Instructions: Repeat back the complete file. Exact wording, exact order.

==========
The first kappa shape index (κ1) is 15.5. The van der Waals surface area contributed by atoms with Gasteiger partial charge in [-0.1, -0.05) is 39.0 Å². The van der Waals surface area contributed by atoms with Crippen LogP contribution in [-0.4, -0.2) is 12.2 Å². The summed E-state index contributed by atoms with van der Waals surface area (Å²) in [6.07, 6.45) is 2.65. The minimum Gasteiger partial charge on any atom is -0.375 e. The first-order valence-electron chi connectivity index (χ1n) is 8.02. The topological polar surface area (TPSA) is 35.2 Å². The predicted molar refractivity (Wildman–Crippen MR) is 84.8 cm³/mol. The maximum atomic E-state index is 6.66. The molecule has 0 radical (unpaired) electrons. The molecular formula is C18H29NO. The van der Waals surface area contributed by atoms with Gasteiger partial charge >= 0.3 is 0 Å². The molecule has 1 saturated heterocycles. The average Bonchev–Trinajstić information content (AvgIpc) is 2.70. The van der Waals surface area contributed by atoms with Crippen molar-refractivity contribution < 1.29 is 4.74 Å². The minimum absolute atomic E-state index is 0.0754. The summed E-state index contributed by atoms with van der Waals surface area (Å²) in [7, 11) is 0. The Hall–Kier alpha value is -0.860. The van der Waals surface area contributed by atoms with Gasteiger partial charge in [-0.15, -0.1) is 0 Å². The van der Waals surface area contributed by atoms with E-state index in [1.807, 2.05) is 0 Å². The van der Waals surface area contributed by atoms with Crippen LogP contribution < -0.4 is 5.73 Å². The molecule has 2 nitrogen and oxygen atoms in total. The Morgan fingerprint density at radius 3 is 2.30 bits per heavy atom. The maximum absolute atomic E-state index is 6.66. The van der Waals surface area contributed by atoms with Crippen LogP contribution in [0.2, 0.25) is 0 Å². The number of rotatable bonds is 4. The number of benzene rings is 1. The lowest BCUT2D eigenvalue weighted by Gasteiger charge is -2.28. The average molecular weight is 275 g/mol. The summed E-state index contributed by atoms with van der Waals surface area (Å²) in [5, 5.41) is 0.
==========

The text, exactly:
The first kappa shape index (κ1) is 15.5. The van der Waals surface area contributed by atoms with Gasteiger partial charge in [-0.1, -0.05) is 39.0 Å². The van der Waals surface area contributed by atoms with Crippen LogP contribution in [-0.4, -0.2) is 12.2 Å². The summed E-state index contributed by atoms with van der Waals surface area (Å²) in [6.07, 6.45) is 2.65. The minimum Gasteiger partial charge on any atom is -0.375 e. The first-order valence-electron chi connectivity index (χ1n) is 8.02. The topological polar surface area (TPSA) is 35.2 Å². The predicted molar refractivity (Wildman–Crippen MR) is 84.8 cm³/mol. The maximum atomic E-state index is 6.66. The molecule has 0 radical (unpaired) electrons. The molecular formula is C18H29NO. The van der Waals surface area contributed by atoms with Gasteiger partial charge >= 0.3 is 0 Å². The molecule has 1 saturated heterocycles. The average Bonchev–Trinajstić information content (AvgIpc) is 2.70. The van der Waals surface area contributed by atoms with Crippen molar-refractivity contribution < 1.29 is 4.74 Å². The minimum absolute atomic E-state index is 0.0754. The summed E-state index contributed by atoms with van der Waals surface area (Å²) in [7, 11) is 0. The Hall–Kier alpha value is -0.860. The van der Waals surface area contributed by atoms with Gasteiger partial charge in [-0.15, -0.1) is 0 Å². The van der Waals surface area contributed by atoms with E-state index in [1.807, 2.05) is 0 Å². The van der Waals surface area contributed by atoms with Crippen LogP contribution < -0.4 is 5.73 Å². The molecule has 2 nitrogen and oxygen atoms in total. The Morgan fingerprint density at radius 3 is 2.30 bits per heavy atom. The maximum absolute atomic E-state index is 6.66. The van der Waals surface area contributed by atoms with Crippen LogP contribution in [0.2, 0.25) is 0 Å². The number of rotatable bonds is 4. The number of benzene rings is 1. The lowest BCUT2D eigenvalue weighted by Gasteiger charge is -2.28. The average molecular weight is 275 g/mol. The summed E-state index contributed by atoms with van der Waals surface area (Å²) in [5, 5.41) is 0.